“We paid for the installation costs of the platform in less than a year’s time with our energy savings,” Peter Cryan, senior director of equipment innovation said. “From there, we were like, ‘Wow! This is great! What else can we do?’”
Next, Cryan’s team turned their attention to automated cook and hold systems which would automatically switch ovens to “hold” once the cooked meat had reached the desired temperature. Cryan said the cook and hold ovens improved beef yields and saved restaurants an average of 67% in energy usage annually. That added up to thousands of dollars in savings per location and less overcooked roast beef.
The next step was to automate time and temperature recordings and other kitchen activities by transforming kitchen equipment already in use at Arby’s restaurants into smart devices. The team worked with Powerhouse Dynamics to install sPODs — hardware that allows “dumb” equipment to upload time, temperature and cooking data to the cloud.
“With the manual process, our managers were going around with their clipboards checking temperatures 60 to 70 times a day,” Cryan said. “We were wasting a couple of hours of labor every day. Now we’ve improved speed, efficiency and order accuracy.”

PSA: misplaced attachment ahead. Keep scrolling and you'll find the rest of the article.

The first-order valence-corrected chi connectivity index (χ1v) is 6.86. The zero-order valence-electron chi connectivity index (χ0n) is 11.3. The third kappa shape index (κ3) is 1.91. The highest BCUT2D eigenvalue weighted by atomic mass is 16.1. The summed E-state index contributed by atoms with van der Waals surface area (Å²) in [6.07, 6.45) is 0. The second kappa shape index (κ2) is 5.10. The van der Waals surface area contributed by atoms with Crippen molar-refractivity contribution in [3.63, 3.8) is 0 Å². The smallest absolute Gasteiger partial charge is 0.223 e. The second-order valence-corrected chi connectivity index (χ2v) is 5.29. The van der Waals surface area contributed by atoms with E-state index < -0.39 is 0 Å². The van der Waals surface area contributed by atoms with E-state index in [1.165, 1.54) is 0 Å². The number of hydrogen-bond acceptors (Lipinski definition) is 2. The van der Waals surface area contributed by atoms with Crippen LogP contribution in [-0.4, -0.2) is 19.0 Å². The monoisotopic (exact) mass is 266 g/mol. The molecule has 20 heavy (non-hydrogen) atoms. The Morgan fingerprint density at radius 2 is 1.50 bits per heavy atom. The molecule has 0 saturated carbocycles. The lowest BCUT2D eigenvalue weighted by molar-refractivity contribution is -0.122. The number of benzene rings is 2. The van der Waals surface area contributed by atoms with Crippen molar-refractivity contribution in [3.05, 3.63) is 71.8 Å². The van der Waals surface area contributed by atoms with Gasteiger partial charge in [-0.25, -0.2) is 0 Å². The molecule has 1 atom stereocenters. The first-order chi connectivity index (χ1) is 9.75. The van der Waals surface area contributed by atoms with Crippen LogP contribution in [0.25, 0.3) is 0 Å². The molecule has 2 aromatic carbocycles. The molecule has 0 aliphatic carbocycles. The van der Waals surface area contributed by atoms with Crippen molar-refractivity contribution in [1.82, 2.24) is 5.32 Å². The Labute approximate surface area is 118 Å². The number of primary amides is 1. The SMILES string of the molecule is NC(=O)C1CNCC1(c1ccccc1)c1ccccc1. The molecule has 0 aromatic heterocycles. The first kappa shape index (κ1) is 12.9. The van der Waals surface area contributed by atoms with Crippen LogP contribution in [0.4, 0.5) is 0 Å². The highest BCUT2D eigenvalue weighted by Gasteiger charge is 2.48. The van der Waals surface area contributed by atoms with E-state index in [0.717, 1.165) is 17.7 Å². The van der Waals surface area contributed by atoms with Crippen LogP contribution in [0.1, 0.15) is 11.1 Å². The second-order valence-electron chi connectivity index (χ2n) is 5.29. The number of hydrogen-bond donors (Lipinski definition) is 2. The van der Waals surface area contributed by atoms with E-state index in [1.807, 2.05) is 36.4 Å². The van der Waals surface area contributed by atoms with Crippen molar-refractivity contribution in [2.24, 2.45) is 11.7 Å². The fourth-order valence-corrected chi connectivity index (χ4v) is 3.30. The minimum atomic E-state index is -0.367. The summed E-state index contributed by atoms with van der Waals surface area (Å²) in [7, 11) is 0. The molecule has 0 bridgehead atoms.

Although the sandwich chain is still rolling out these technologies — the systemwide transformation is projected to be finished in about three years — Arby’s is already seeing significant results. The company said it has saved $45 million in energy costs since 2011.
“Installing the entire platform costs $1,000 to $1,500 per restaurant,” Cryan said. “You think that platform pays for itself in a year? It does, and with more to spare. If you had to spend $1,500 to save $3,600 every year, why wouldn’t you?”
One notable challenge is getting the appliances to synchronize with one another. Smart appliance connectivity is rarely universal, so it’s nearly impossible to get appliances of all different brands, ages, and capabilities to “talk” to one another, Cryan said. To eliminate this problem, his team used the sPODs, along with Bluetooth thermometer probes to allow all of their equipment to easily upload data into the cloud — no synchronization or equipment upgrades needed.